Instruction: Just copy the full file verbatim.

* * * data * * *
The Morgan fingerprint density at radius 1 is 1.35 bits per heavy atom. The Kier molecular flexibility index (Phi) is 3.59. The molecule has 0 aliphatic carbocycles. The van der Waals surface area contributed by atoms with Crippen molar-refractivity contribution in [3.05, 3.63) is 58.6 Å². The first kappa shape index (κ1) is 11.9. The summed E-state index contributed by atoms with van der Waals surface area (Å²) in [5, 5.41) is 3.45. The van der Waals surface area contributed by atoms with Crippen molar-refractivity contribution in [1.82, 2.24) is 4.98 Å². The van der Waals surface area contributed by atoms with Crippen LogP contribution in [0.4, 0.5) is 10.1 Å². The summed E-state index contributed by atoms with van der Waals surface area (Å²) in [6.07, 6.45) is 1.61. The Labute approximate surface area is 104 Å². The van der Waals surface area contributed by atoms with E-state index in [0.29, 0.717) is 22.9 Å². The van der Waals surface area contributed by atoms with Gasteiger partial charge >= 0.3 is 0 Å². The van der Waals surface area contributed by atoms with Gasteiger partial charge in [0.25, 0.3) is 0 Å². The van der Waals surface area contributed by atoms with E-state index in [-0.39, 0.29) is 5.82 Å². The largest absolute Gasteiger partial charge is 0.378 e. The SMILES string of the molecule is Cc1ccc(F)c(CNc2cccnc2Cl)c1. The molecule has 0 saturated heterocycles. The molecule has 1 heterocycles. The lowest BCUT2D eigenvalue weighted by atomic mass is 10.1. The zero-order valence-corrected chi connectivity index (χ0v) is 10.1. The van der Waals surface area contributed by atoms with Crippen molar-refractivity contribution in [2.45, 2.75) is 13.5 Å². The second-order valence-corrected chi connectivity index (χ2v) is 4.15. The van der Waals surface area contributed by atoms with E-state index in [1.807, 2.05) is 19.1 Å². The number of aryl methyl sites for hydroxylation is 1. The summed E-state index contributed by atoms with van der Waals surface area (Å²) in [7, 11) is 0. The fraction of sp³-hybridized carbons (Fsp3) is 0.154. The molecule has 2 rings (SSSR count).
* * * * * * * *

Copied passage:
The Morgan fingerprint density at radius 1 is 1.35 bits per heavy atom. The Kier molecular flexibility index (Phi) is 3.59. The molecule has 0 aliphatic carbocycles. The van der Waals surface area contributed by atoms with Crippen molar-refractivity contribution in [3.05, 3.63) is 58.6 Å². The first kappa shape index (κ1) is 11.9. The summed E-state index contributed by atoms with van der Waals surface area (Å²) in [5, 5.41) is 3.45. The van der Waals surface area contributed by atoms with Crippen molar-refractivity contribution in [1.82, 2.24) is 4.98 Å². The van der Waals surface area contributed by atoms with Crippen LogP contribution in [0.4, 0.5) is 10.1 Å². The summed E-state index contributed by atoms with van der Waals surface area (Å²) in [6.07, 6.45) is 1.61. The Labute approximate surface area is 104 Å². The van der Waals surface area contributed by atoms with E-state index in [0.29, 0.717) is 22.9 Å². The van der Waals surface area contributed by atoms with Gasteiger partial charge >= 0.3 is 0 Å². The van der Waals surface area contributed by atoms with Gasteiger partial charge in [0.25, 0.3) is 0 Å². The van der Waals surface area contributed by atoms with E-state index in [-0.39, 0.29) is 5.82 Å². The largest absolute Gasteiger partial charge is 0.378 e. The SMILES string of the molecule is Cc1ccc(F)c(CNc2cccnc2Cl)c1. The molecule has 0 saturated heterocycles. The molecule has 1 heterocycles. The lowest BCUT2D eigenvalue weighted by atomic mass is 10.1. The zero-order valence-corrected chi connectivity index (χ0v) is 10.1. The van der Waals surface area contributed by atoms with Crippen molar-refractivity contribution in [2.45, 2.75) is 13.5 Å². The second-order valence-corrected chi connectivity index (χ2v) is 4.15. The van der Waals surface area contributed by atoms with E-state index in [1.807, 2.05) is 19.1 Å². The number of aryl methyl sites for hydroxylation is 1. The summed E-state index contributed by atoms with van der Waals surface area (Å²) in [7, 11) is 0. The fraction of sp³-hybridized carbons (Fsp3) is 0.154. The molecule has 2 rings (SSSR count).